1.2.1 Incidence and vaccination
According to the WHO, worldwide measles vaccination coverage in 2011 had reached 84% (Figure 1.3)1 . However, only 65% of the world’s countries had achieved vaccination coverage equal to or greater than 90%.
Figure 1.3: Annual measles incidence and worldwide vaccination coverage, 1980-2011
Source : WHO/IVB
Vaccination helps control measles and changes the epidemiology of the disease.
Those changes are due to:
– The vaccine’s mechanism of action: the vaccine protects individuals from infection; it reduces the number of susceptible individuals and, as a result, transmission of the virus.
– Vaccination coverage: when more than 90% of the population is immunised, transmission is reduced and the risk of exposure to the virus is low for the whole population. This is known as community, or herd, immunity; non-immunised people are protected by the size of the immunised group around them.
High vaccination coverage will:
– reduce the measles incidence and mortality rate;
– reduce the group of susceptibles;
– increase the proportion of immunised people among the cases;
– alter the age distribution of cases;
– increase the time between outbreaks.
Incidence, mortality and time between outbreaks
When vaccination coverage increases and stays at a high level, there is a decline in the incidence and more widely-spaced outbreaks. Only maintaining very high vaccination
coverage (over 95%) can prevent outbreaks.
The figure below shows schematically how the measles incidence and risk of an outbreak vary as a function of vaccination coverage obtained by primary vaccination (one dose
starting at age 9 months).
Figure 1.4: Vaccination coverage, incidence, and time between outbreaks
|Low vaccination coverage (below 50%)|
Incidence in the population is high, with intense virus transmission.
Measles is endemic, with closely-spaced spikes (every 1 to 2 years).
|Moderate vaccination coverage (60-80%)|
The incidence decreases substantially in the population. Virus transmission
Measles is still endemic, but with a lower incidence and more widely-spaced spikes (every 2 to 4 years).
|High vaccination coverage (over 80%)|
The incidence in the population is low. The number of cases has plummeted. The virus is still being transmitted, but less intensely.
Measles is still endemic, but less intense, with very widely-spaced spikes (every 4 to 8 years).
The group of susceptibles
This group includes unvaccinated people and people who did not respond to vaccination (the protection conferred by a single dose of vaccine administered starting at age 9 months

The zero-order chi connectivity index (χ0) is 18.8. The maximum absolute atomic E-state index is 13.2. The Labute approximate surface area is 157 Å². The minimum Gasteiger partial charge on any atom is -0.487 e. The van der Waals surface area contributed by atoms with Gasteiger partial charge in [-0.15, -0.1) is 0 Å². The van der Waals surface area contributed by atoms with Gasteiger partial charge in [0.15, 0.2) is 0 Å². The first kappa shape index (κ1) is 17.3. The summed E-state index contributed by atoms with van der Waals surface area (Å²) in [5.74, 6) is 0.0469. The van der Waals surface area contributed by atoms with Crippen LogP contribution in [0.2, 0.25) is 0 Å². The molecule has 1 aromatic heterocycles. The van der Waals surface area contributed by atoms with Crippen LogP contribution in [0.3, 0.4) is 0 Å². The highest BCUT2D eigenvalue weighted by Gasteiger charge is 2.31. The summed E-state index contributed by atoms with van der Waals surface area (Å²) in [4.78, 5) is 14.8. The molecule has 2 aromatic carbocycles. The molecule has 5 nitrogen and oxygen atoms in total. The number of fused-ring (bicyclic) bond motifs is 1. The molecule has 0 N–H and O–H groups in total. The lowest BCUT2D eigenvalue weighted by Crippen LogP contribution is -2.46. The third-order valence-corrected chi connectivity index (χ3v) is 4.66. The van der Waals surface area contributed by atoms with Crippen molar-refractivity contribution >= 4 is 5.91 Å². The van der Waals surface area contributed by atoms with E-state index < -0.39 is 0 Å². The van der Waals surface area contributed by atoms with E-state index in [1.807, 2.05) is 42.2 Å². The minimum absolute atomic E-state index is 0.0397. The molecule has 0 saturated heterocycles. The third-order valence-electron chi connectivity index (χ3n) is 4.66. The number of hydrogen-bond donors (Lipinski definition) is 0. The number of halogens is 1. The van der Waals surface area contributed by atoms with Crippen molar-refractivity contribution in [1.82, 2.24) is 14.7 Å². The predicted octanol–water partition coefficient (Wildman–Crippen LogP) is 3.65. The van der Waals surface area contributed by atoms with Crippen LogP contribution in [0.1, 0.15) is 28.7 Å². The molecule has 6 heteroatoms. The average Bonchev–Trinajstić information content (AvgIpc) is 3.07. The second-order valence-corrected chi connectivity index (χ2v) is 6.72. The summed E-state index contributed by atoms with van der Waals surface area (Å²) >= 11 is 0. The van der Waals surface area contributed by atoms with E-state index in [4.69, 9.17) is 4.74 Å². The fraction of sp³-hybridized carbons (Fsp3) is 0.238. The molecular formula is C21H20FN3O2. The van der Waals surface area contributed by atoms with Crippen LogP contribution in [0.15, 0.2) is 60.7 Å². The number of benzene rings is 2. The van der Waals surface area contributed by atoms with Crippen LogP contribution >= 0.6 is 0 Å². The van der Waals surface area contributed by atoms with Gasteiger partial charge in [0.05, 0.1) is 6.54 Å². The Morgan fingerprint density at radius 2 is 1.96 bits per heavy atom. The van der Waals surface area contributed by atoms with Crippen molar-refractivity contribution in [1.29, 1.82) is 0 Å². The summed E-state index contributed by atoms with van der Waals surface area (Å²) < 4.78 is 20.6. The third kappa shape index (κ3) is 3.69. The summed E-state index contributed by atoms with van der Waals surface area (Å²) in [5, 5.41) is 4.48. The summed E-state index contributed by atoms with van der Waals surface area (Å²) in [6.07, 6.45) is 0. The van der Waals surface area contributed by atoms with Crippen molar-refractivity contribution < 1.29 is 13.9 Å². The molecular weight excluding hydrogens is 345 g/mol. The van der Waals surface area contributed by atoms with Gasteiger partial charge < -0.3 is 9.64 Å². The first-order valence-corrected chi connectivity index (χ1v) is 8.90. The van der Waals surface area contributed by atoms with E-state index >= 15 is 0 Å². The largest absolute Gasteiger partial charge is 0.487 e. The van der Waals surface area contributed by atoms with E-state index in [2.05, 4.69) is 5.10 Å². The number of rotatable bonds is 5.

ranges from 80 to 95%, depending on the study).
Example: Estimating the number of susceptibles in a population of 110,000 children under age 5 years:
|Vaccination coverage 90%||10% unvaccinated ................11,000|
|Vaccination efficacy 90% (99,000 vaccinated)||10% non-responders ..............9,900|
If measles immunisation activities remain steady in a population (one dose for children ages 0-11 months) and achieve 80% coverage, that means that each year, the unprotected portion of the 0-11 month-olds for that year are added to the susceptibles already present in the population.
If there is no additional immunisation activity (administration of a second dose and/or vaccination campaign), the virus will continue to circulate in the population, but transmission will be low and few cases will occur.
The number of susceptibles will continue to build from year to year, until it reaches some critical mass. There will then be a significant increase in the number of cases, or even an
outbreak affecting the susceptibles in all age groups (including the oldest). If it were a large-scale outbreak, the majority of susceptibles in the population would be infected and would then be immunised. A new group of susceptibles would begin to form from the new births that year (Figure 1.5).
Figure 1.5: Example of accumulation of susceptibles over several years
Note: it is assumed that there were no susceptibles from 2004. In 2006, the unprotected fraction of children born in 2005 would join that year’s susceptibles (nonresponders and unvaccinated). The number grows in this way from year to year.
Proportion of vaccinated among the cases
Increasing the vaccination coverage leads to a sharp decline in the number of cases. At the same time, however, the proportion of vaccinated among the reported cases grows. Most of those cases are therefore due to vaccine failure.
Example of how the proportion of vaccinated among measles cases varies with vaccination coverages of 40 and 80%:
Annual incidence in unvaccinated children: 50%
|Total number of children||100,000||100,000|
|Number of children||60,000||20,000|
|Number of cases||30,000||10,000|
|Vaccinated||Number of children||40,000||80,000|
|Number of cases||2,000||4,000|
|Total number of cases||32,000||14,000|
|Proportion of vaccinated among the cases||6.3%||28.6%|
1.2.2 Risk factors for an outbreak
It is important to clearly identify the risk factors for outbreaks and prioritise prevention and response activities. The risk factors have to do with the size of the at-risk group and the frequency of exposure to the virus.
Size of at-risk group